The traveling exhibit began in March of 2016 before making additional stops at San Francisco’s M. H. de Young Memorial Museum and North Carolina’s Mint Museum, ultimately ending in August 2018.
The Work of Issey Miyake, National Art Center, Tokyo
Known as one of the great leaders in Japanese fashion design, Issey Miyake has constantly presented unusual methods and technologies in his unique clothing. In his home country of Japan, the National Art Center, Tokyo dedicated an exhibit to the designer, following his career from 1970 to the opening of the exhibit in 2016. The exhibit reflected Miyake’s aesthetic, as well as his philosophy on clothing, with examples of his textile methods like the iconic 132.5 origami pieces and clothing that was baked into an oven in order to form texture on the surface. Mannequins were created by longtime collaborator Tokujin Yoshioka, who used cardboard figures to display the earlier clothing and transparent acrylic bodies for later works. “This exhibition will shed light on Miyake’s ideas about making things… he persistently undertakes research and development to create clothing that combines both innovation and comfort,” said a statement from the brand.
The Work of Issey Miyake ran for four months from March to June of 2016.
Alexander McQueen: Savage Beauty, Metropolitan Museum of Art
A little over a year after the death of British fashion designer Alexander McQueen, The Metropolitan Museum of Art in New York City paid homage to the designer in the 2011 exhibit Savage Beauty. Curators Andrew Bolton and Harold Koda showed pieces across McQueen’s career in fashion from his tenure at Givenchy, to personal archives from his home in London. Six galleries were arranged by theme: “The Romantic Mind”, featuring some of his oldest work in the early 1990s; “Romantic Gothic and the Cabinet of Curiosities,” featuring his exploration of Victorian Gothic themes; “Romantic Nationalism,” examining Scottish and British identity; “Romantic Exoticism,” examining non-Western influences in his designs; “Romantic Primitivism,” featuring natural materials and organic designs; and “Romantic Naturalism” featuring his attempts to integrate themes of the natural world with technology. The exhibit was a huge success for the museum with around memberships rising by 15 percent and over 650,000 people having viewed the exhibit, making it one of the most popular in the Met’s history.
Musée Yves Saint Laurent, Paris / Marrakech
Located at 5 avenue Marceau in Paris, the Musée Yves Saint Laurent occupies the space of Hôtel Particulier where the designer spent nearly 30 years designing his collections from 1974 to 2002. The permanent space displays various mediums of photo, video, sketches, 30,000 accessories, and over 7,000 garments from Saint Laurent’s personal collections. Guests are able to view the designer’s personal sketching desk, complete with keepsakes like an inspirational photo of Catherine Deneuve and his personal thick-framed glasses laid out. Tours include the opportunity to walk through Saint Laurent’s studio where he conducted fittings. Memorable pieces, such as the 1965 Mondrian dresses and the 1988 van Gogh “Sunflowers” jacket, are featured in the galleries. An additional sister-museum is located in Marrakech near Jardin Majorelle, a cobalt blue home surrounded by a 12-acre botanical garden purchase by Saint Laurent and lifelong partner Pierre Bergé.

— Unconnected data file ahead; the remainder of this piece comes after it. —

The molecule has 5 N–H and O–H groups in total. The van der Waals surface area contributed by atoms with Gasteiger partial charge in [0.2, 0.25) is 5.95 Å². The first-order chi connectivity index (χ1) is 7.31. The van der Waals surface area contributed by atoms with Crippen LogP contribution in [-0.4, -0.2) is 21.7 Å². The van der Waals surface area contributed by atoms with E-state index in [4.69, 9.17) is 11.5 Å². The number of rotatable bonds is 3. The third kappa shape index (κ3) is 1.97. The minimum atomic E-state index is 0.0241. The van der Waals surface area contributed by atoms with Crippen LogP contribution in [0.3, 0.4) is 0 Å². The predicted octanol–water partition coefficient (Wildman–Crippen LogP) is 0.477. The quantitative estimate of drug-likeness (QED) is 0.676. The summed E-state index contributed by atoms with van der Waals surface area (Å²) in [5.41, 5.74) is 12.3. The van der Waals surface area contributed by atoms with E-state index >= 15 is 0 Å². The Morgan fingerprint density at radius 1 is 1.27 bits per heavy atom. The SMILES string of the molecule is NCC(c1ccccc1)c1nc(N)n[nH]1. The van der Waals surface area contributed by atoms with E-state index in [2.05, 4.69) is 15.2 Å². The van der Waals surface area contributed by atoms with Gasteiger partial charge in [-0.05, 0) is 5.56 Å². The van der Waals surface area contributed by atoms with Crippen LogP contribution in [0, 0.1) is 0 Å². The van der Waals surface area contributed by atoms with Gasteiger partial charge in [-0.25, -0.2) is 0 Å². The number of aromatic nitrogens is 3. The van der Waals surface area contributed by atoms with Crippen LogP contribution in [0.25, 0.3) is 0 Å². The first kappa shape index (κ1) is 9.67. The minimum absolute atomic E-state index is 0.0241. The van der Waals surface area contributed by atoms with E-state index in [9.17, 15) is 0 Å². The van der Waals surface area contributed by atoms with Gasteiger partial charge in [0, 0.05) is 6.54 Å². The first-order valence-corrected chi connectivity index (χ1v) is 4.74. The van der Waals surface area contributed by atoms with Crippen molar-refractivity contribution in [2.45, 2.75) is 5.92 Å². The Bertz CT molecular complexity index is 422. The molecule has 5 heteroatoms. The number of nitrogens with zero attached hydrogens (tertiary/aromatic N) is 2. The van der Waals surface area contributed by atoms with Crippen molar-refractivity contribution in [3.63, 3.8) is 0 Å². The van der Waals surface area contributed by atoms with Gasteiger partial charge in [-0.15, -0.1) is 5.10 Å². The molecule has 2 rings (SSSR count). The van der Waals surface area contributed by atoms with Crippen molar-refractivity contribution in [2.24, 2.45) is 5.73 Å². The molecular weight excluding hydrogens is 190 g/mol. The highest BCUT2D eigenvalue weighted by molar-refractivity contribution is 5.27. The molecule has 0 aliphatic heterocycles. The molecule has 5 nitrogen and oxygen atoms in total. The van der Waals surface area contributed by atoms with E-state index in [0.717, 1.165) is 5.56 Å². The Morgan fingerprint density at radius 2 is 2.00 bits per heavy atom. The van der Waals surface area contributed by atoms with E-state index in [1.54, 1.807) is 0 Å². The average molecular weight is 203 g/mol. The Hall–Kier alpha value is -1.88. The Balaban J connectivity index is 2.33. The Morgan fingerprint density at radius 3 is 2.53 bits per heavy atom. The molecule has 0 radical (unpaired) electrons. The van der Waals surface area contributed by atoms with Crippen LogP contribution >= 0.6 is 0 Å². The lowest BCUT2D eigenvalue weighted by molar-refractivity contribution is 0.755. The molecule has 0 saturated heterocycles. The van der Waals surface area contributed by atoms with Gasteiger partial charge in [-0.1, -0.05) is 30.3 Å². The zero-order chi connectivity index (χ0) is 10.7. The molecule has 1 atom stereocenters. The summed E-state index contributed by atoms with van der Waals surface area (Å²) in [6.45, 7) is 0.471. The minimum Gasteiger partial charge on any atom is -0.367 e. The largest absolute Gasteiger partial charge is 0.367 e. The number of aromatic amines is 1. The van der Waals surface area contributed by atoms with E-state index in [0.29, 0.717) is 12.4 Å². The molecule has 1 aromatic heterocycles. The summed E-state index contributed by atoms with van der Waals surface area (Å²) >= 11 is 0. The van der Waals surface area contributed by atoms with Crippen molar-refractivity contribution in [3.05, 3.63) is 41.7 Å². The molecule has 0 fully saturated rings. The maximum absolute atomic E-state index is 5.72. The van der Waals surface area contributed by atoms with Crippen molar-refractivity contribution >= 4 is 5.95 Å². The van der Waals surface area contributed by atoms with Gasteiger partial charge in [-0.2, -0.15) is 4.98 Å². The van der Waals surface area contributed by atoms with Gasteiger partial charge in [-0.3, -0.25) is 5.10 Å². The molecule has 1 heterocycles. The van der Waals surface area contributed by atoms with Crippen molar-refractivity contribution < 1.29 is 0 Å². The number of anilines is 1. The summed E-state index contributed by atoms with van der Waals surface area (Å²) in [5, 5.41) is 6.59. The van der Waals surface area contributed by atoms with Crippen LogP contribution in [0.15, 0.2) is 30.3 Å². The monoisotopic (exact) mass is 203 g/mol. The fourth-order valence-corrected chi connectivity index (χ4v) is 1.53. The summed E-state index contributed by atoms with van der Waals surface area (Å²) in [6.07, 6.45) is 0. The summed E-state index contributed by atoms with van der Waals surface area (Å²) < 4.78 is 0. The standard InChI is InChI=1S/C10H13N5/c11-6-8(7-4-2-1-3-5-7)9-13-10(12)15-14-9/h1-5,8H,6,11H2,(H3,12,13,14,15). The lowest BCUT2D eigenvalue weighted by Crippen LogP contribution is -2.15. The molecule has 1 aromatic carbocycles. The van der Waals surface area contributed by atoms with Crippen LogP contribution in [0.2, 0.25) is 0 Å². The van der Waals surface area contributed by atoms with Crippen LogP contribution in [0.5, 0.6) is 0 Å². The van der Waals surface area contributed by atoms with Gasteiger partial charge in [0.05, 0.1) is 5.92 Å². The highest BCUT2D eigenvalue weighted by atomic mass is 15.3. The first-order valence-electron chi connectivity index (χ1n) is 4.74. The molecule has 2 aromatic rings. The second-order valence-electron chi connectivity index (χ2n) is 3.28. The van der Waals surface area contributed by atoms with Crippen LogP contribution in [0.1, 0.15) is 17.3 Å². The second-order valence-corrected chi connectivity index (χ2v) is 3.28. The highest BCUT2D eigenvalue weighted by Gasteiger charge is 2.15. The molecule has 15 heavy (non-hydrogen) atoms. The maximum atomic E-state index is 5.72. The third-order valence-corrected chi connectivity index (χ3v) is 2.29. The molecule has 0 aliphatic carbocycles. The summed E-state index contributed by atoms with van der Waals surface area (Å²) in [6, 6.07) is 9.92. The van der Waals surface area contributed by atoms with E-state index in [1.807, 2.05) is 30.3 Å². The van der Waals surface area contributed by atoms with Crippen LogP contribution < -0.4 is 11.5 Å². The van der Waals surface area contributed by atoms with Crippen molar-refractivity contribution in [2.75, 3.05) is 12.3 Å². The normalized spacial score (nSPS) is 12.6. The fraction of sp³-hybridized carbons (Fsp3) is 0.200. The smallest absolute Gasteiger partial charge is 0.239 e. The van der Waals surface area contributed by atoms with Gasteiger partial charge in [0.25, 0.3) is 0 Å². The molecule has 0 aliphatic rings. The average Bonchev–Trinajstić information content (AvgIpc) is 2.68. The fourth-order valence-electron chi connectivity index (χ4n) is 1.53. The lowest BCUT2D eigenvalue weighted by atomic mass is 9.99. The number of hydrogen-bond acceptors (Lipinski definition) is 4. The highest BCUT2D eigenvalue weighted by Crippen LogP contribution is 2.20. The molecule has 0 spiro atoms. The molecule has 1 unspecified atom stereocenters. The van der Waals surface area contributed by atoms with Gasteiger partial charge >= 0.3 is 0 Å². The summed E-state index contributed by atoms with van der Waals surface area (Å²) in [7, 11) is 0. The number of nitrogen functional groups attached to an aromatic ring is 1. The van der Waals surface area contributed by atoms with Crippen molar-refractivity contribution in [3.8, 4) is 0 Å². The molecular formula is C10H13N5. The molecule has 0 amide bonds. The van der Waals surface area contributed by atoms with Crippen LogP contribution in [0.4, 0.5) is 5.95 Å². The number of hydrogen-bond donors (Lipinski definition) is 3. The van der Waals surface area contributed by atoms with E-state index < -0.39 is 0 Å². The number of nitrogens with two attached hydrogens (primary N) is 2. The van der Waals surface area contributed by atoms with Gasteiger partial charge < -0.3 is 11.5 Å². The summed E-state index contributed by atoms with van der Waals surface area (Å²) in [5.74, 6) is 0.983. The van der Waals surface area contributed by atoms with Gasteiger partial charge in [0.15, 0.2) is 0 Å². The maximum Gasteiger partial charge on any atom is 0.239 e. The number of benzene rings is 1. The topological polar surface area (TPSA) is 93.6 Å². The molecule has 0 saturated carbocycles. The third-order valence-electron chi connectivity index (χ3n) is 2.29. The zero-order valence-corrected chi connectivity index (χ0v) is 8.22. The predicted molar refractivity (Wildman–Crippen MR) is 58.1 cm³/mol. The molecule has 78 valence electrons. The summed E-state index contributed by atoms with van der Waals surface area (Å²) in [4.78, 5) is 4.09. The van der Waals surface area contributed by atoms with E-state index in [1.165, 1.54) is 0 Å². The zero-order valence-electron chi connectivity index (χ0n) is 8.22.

Azzedine Alaïa: Je suis Couturier, Association Azzedine Alaïa
Following the passing of Azzedine Alaïa in November of 2017, an exhibit was organized in his tribute at the French-Tunisian designer’s atelier/art gallery on rue de la Verriére by fashion historian Olivier Saillard. Alaïa knew how to chisel curves masterfully with a piece of cloth, forming a gown on the body of the model in authentic couturier practice. Titled Azzedine Alaïa: Je suis Couturier, the minimalist exhibit consisted of 60 pieces hand-picked by the designer before his passing to present to the public. Every piece included was considered deeply personal to the designer, with rich history of the clothes displaying design practices, creative process, and overall love of his work.
The exhibit ran for two months from May to June of 2018. Following the exhibit’s tenure in Paris, it was adapted for the London Design Museum as a traveling exhibit.
Margiela / Galleria: 1989-2009, Palais Galliera
Martin Margiela remains a mystery to the fashion world. The faceless designer, who doesn’t do interviews, is rarely ever seen in the spotlight, relishing in his anonymity. Yet, the Margiela mystique has stirred so much curiosity that it has become famous in its own right. What we do know is the designer is the only Belgian designer of his generation to found his own house in Paris. Though the secret sauce of Margiela is kept behind closed doors, Margiela/Galliera: 1989-2009 was the designer’s first retrospective, allowing guests to get closer to knowing him than ever before. Curated by Alexandre Samson, the exhibit displays Margiela’s avant-garde techniques in deconstruction and unusual materials, which were originally controversial to the fashion purists of Paris. The exhibit itself used more than 130 garments, which were arranged and styled by collection.
Margiela/Galleria: 1989-2009 ran for four months from March to July 2018.END
prev link: https://www.crfashionbook.com/fashion/a26950328/the-most-iconic-fashion-exhibits-of-all-time/
createdAt:Tue, 26 Mar 2019 19:44:32 +0000
displayType:Long Form Article